MADISON, WI - Where does our food come from? It’s a question we think of a lot while grocery shopping or sitting down for a meal with our family. Of course, the answer is our farmers. Farming is hard, but satisfying work. They play a critical role in feeding the world and they rely on climate conditions for a productive crop. Farmers are also aware of pollinators’ essential role in helping them do their job.

Pollinators include many species of birds, bats, butterflies, bees and even small mammals. Over 100,000 animal species play a role in pollinating over 250,000 flowering plant species in the world, according to the U.S. Fish and Wildlife Service. Insects are the most common pollinators. Pollinators play an important role, especially when it comes to the way our food chain works.

Without these natural partners, our food supply would be at risk. One-third of all food produced for human consumption is dependent on pollinators. While we do have domestic pollinators, over 80% of pollinators are wild. Honey bees alone pollinate 80% of all flowering plants and approximately $10 billion worth of food crops in the United States each year, according to the US Department of Agriculture.

Alarmingly, bee populations and other pollinator species have dropped significantly in recent years. There were nearly one billion monarch butterflies in the United States 25 years ago; now the population stands at approximately 34 million. In 2015 – in just one year – there was a 40% loss of honey bee colonies in the United States. Wisconsin is home to the Rusty Patched Bumble Bee, which saw an 87% decline over a 20 year period and became the first bee to be granted protections under the Endangered Species Act in 2017.

Declining pollinator populations are happening for a number of reasons. While parasitic mites can cause a colony to collapse, poison is equally devastating. Private landowners are stepping up to halt the destruction and restore the population of pollinators. In western states, farmers found that rest-rotation grazing creates better habitat for pollinators over pastures with no livestock grazing. More prudent use of fertilizers and insecticides can also make a difference.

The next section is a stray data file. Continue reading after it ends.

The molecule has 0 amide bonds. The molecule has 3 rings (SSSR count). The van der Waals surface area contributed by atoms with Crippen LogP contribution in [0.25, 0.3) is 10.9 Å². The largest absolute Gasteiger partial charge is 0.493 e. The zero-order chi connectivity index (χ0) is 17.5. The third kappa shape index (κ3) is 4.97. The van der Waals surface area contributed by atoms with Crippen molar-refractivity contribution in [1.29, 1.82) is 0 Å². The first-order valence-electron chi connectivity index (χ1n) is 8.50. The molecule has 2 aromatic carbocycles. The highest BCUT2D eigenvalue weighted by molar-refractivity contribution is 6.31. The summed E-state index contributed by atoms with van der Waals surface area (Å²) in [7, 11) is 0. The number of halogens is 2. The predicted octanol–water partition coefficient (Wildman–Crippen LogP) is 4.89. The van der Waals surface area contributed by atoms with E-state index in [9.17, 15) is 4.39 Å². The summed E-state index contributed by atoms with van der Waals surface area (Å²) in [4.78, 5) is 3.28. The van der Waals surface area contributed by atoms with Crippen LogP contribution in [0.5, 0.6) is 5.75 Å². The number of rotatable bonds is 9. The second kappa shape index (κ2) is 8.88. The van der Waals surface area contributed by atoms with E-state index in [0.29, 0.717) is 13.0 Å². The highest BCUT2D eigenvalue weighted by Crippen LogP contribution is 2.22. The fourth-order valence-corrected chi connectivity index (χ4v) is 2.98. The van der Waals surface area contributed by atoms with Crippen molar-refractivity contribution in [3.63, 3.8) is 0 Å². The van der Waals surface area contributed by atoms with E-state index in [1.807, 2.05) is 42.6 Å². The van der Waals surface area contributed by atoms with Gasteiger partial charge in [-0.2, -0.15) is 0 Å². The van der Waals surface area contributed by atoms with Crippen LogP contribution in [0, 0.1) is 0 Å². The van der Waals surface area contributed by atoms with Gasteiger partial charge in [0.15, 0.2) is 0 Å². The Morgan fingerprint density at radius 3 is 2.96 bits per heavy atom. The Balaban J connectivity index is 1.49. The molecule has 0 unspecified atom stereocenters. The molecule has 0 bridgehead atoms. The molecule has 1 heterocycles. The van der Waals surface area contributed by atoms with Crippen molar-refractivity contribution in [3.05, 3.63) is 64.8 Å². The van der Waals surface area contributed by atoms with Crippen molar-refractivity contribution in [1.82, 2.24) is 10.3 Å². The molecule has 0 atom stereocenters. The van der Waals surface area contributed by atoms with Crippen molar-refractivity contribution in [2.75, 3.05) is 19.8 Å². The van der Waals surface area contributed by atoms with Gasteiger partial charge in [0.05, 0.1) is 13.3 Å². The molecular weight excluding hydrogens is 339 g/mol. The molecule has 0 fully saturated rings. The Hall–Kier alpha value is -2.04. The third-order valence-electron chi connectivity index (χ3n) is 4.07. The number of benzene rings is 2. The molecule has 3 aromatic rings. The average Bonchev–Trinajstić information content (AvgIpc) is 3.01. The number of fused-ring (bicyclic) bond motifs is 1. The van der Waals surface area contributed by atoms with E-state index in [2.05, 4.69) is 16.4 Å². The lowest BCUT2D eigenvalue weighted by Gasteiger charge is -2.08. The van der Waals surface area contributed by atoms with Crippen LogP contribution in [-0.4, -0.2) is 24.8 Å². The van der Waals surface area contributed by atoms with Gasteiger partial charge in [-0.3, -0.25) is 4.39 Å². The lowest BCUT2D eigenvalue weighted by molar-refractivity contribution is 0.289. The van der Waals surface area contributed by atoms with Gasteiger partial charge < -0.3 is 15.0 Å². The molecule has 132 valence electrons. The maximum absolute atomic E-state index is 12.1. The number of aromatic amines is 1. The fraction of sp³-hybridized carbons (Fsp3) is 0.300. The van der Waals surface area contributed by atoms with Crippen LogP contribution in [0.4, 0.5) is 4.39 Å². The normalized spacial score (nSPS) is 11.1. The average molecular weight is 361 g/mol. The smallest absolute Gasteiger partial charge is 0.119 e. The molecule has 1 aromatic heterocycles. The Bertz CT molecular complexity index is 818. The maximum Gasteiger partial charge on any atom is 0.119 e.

Climate change also threatens pollinators’ existence. Adopting climate change mitigation policies is critical and urgent for so many reasons. The risk of pollinator extinction (and loss of food sources, as a result) should certainly motivate us to slow and reverse climate change.

While we may feel there are some causes of the pollinator crisis that are out of our control, there are things we can do to improve the situation. I’ve teamed up with other legislators to introduce the Pollinator Protection Bill Package, which can move us in the right direction on this important, but often overlooked subject.

jeff-smithSenate Bills 455, 456 and 457 aim to limit harmful insecticides and raise greater awareness among Wisconsinites about the crisis devastating pollinator ecosystems. SB 455 protects pollinators by limiting insecticide use near pollinator habitats located on land maintained by the Department of Natural Resources. SB 456 returns decision-making about acceptable pesticides back to the local municipality or county. Currently these local subdivisions are prohibited from adopting such protections – this bill is one way to protect nearby pollinator habitats.

SB 457 prohibits a person who sells or provides plants from labeling or advertising the plant as being beneficial to pollinators if the plant has been treated with and contains a certain concentration of insecticides that are hazardous to pollinators.

These bills deserve immediate action in Legislature before this crisis worsens. We know that over 75% of our flowers and 35% of the crops we eat need to be pollinated, but we’re losing significant populations of pollinators every year. We must act immediately to avert a situation that could become irreversible.

We’ve shown in the past we’re capable of correcting mistakes to save valuable natural resources. We can look up at the eagles to remind ourselves what we can do when we’re determined to fix a problem.

So, where does our food come from? Start with pollinators.

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A Workforce for Everyone

Posted by Jeff Smith, State Senator District 31
Jeff Smith, State Senator District 31
Jeff Smith, Senator District 31 (D - Eau Claire)
User is currently offline
on Wednesday, 21 July 2021
in Wisconsin